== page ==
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But What Do Mortgage Executives Really Think?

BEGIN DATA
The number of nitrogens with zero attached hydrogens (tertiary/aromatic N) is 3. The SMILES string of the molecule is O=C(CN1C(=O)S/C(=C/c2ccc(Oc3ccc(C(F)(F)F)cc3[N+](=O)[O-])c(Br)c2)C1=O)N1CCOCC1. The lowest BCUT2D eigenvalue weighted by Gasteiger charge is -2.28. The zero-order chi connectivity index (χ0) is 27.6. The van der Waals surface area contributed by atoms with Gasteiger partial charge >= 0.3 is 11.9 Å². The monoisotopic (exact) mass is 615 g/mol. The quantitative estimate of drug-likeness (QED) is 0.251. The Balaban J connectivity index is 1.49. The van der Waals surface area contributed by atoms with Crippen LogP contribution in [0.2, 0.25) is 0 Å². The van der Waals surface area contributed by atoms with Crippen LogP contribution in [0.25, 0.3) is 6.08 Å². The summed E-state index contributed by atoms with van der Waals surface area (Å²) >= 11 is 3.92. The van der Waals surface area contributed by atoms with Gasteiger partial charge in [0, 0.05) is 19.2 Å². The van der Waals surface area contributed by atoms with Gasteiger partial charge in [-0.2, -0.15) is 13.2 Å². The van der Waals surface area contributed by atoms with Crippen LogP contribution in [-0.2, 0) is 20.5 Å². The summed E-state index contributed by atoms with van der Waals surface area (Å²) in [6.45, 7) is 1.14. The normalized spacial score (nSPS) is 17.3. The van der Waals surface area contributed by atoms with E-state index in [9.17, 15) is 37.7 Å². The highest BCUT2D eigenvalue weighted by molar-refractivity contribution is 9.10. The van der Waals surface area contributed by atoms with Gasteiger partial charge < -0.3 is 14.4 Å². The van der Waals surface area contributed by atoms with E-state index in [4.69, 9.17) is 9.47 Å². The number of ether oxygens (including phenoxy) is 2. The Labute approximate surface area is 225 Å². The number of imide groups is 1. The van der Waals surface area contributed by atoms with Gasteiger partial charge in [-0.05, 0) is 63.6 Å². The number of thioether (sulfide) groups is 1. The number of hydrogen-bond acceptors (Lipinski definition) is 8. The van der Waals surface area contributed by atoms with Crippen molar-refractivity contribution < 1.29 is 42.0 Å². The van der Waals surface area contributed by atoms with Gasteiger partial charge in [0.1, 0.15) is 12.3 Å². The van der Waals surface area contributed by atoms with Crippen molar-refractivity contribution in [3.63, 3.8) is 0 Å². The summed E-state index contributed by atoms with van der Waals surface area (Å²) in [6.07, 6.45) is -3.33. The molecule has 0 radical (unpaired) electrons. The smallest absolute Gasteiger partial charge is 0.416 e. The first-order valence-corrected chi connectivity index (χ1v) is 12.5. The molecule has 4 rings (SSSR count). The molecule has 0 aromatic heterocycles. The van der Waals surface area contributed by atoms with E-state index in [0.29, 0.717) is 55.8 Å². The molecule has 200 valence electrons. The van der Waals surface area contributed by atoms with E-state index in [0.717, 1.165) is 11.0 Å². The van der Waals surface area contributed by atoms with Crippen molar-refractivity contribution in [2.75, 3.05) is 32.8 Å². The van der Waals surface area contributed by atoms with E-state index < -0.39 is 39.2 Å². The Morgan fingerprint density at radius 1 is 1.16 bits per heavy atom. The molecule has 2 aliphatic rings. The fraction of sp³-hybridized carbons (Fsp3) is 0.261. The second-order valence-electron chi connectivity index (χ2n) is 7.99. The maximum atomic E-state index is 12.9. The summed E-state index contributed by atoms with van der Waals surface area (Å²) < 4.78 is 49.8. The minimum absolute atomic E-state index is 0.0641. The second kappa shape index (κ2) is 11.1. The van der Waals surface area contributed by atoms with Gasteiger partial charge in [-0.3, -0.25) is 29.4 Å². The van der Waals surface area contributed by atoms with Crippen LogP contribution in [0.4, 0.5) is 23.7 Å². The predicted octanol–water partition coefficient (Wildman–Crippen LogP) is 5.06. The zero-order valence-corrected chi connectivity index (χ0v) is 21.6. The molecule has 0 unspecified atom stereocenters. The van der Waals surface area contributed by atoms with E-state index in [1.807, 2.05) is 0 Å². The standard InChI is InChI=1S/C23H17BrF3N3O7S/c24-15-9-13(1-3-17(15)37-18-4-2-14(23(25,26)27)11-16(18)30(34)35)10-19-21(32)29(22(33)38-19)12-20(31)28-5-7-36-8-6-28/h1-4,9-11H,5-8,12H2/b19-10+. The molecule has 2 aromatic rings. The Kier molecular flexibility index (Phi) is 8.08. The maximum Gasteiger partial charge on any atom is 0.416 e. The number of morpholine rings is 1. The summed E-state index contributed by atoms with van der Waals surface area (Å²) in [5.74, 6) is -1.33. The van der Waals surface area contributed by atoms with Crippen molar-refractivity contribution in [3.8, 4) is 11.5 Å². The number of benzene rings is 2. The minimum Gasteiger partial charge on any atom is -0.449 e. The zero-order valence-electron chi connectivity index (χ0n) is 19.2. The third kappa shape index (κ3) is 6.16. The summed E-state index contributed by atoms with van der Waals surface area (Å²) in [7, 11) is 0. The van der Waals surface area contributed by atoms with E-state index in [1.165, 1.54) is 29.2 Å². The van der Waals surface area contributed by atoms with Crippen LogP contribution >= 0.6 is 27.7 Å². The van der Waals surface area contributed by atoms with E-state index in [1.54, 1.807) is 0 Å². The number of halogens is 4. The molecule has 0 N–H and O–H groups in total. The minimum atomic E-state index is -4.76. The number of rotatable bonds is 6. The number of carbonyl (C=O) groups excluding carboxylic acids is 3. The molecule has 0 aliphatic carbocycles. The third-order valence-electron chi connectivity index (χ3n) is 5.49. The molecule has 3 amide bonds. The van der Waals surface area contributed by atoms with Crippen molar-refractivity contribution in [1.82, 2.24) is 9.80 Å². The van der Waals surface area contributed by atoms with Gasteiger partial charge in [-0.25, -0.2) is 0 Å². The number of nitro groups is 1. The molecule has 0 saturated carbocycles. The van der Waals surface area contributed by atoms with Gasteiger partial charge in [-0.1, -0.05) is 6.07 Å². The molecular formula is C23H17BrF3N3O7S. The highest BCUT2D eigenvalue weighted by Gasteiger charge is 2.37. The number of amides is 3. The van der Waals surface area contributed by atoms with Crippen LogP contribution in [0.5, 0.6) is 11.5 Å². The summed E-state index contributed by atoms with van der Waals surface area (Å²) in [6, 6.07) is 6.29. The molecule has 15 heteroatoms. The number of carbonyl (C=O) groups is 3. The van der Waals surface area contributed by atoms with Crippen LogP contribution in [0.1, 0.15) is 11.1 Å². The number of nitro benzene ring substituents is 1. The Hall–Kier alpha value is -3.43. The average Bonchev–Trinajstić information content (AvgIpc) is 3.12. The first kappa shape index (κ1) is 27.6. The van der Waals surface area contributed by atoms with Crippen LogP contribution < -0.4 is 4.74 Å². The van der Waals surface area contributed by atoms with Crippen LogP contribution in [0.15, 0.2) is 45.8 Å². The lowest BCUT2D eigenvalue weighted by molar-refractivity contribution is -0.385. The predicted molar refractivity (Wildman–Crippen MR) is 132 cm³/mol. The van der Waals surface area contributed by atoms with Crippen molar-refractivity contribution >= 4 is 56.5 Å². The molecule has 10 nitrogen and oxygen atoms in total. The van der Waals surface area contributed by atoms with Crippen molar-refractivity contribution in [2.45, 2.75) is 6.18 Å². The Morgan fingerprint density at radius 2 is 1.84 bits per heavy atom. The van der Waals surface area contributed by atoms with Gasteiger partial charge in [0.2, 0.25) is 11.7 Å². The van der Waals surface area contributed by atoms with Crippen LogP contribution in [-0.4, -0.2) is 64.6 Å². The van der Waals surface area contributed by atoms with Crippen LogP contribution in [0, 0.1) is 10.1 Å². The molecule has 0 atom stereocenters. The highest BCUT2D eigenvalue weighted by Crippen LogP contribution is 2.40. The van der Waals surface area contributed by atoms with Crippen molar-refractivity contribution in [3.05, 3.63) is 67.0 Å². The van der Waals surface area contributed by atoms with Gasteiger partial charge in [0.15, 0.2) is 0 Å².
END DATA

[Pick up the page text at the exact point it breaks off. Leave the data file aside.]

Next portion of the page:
Tom LaMalfa
Dec 03, 2013